Senior Directory

JUNIOR CLASS

OFFICERS

September 16, 1935, we register 194 strong from 16 states, Hawaii, and Mexico-including the first full-time co-eds in U. D. history .•. a week's initiation quickly eliminates class differences , familiarizes us with campus activities ... we dislike our blue and red ties, have to wear them anyhow tour the campus, learn more about our Alma Mater. Fifty-seven of us report for freshman football our first college retreat, get into the spiritual swing of things with Father Elbert welcomed by the Freshman Welcome Dance at the Miami. Strutting in our first R. 0. T. C. parade at the Spanish War Vets' conventiom-elect class officers Wagner, Moran, Gomez and Hammang ... Co-eds invite us to their first social undertaking - an open house • .. freshman gameBanks and Garcia shine. We mourn Jack Moran Twenty-five of us rate first semester honor roll ... picnic at Hills and Dales ... home for the summer.

THE 1 938 D A ' OFP Pa,,forty-Eight

September, 1936, 176 of us (only lost 18 over the summer) return, feeling superior officered by Moran, Manning, Pflum, Fitz and Wagner it's our turn to initiate the frosh we crown them with caps, they clown for us. Sponsor Freshman Welcome Dance at Miami Empire Room ... Pete Zurlinden leaves to join the Dayton Journal staff Bache shines on the court Martinez wins Golden Gloves, goes to "Chi" Moran and Farruggio arouse the world with their radio alarm system we sponsor a reorganization of the student council ... picnic ... home again 'til fall.

September 15, 1937, thinking of the prom , OUR prom, we're back, 143 juniors, ready for anythingofficers, Manning, Coan, Lehman, Baker we plan the prom, OUR prom-we "make" the football and basketball teams Juniors Steffen and Martin edit the News and Exponent, while Coan and May take Michigan debate trip order our class rings-rings arrive-we flash them. At last, comes the prom Tom Gentry's band is "tops" the prom, OUR prom, is "tops" picnic again ... we bid farewell to seniors ... expectantly await next year, our last (we hope!).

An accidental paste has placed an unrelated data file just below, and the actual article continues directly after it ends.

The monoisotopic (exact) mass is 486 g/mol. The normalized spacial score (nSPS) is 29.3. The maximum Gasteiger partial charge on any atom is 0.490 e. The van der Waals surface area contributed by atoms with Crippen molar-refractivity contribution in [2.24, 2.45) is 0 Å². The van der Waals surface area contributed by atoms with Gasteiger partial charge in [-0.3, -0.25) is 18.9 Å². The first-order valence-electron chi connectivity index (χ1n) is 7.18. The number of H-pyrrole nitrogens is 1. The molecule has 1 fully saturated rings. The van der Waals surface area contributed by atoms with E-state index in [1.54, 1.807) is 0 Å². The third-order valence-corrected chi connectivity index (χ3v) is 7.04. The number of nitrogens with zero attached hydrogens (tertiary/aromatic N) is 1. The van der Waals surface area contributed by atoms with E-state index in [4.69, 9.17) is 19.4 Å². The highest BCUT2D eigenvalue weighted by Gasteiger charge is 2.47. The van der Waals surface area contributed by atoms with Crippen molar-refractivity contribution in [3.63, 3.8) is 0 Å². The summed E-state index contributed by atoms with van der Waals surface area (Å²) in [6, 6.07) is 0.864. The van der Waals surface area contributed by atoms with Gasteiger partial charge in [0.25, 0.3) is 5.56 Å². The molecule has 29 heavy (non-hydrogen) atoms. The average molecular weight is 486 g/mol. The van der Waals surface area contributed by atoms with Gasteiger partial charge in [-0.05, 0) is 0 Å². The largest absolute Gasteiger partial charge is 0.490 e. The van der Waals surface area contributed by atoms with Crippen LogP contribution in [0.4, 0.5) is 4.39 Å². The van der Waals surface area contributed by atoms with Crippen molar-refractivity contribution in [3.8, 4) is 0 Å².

ARTS

Niehaus, Focks, Michael, Varley, White, Quatman.

Carr, Rado, Manning, French, Zarka , Martin

Malloy, Myers, Steffen, Bache, :link, Giambrone.

PRE-MEDS

Lohrey, Klosterman, Willoughby, Bindokas, Chun, Gogolach.

Simmons, Koenig, Alter, Gray, Schultz.

Tonnous, Birmingham, Winter, Jacob, Ohata, Rab, Young.

THE 1938 DA " Page F o rt y-.\' i11 e

THE 1 938 D A ON I AN PRO GR ESS

JUNIOR PERSONALITIES

Tom Manning, "Hairless Wonder" but a swell president Jim Martin, whose pessimistic attitude conceals an optimistic heart Coan and May, silver-tongued orators from Cleveland .•. Marianna, queen of the "Homecoming" ... Paul Wagner of All-Buckeye fame Kersting and White, the personality twins Ambrose Nakao, S.M., poet laureate Jim "Powerhouse" Schwering-he wears a turban Ritter and Rab, Lieutenants Pershing Jake Baker, U.D. Grantland Rice Phil Chun, faithful patron of the newsboys ... Tiny, Ty, Wilcox and Murray, the four "Bridge-deers" ... Seiya O'Hata, half-pint but bighearted Rolly Myers, the up-and-coming Rockne Marijane, Belle of Test Tube Hall.

ENGINEERS

Murray, Mullen , Flanagan , Reiling. Moran, Schroeder, Trost, Warner, Ber• suder, Reilly, Zahn.

Ryan, Grimes , Pflum, Fitz, Olejnyik, Myrick , Wagner, Samuels.

Gelofcsak, Holl e nkamp , Ritter, Schneble, Schwering , Krumhansl, Lorenz, Nieberlein, Olcott.

COMMERCE

Baker , Daugherty , McConnaughey ; Klepacz

Sprauer, Shaman, Kroger, Doles, Newsock, Enders, Voit , Geng.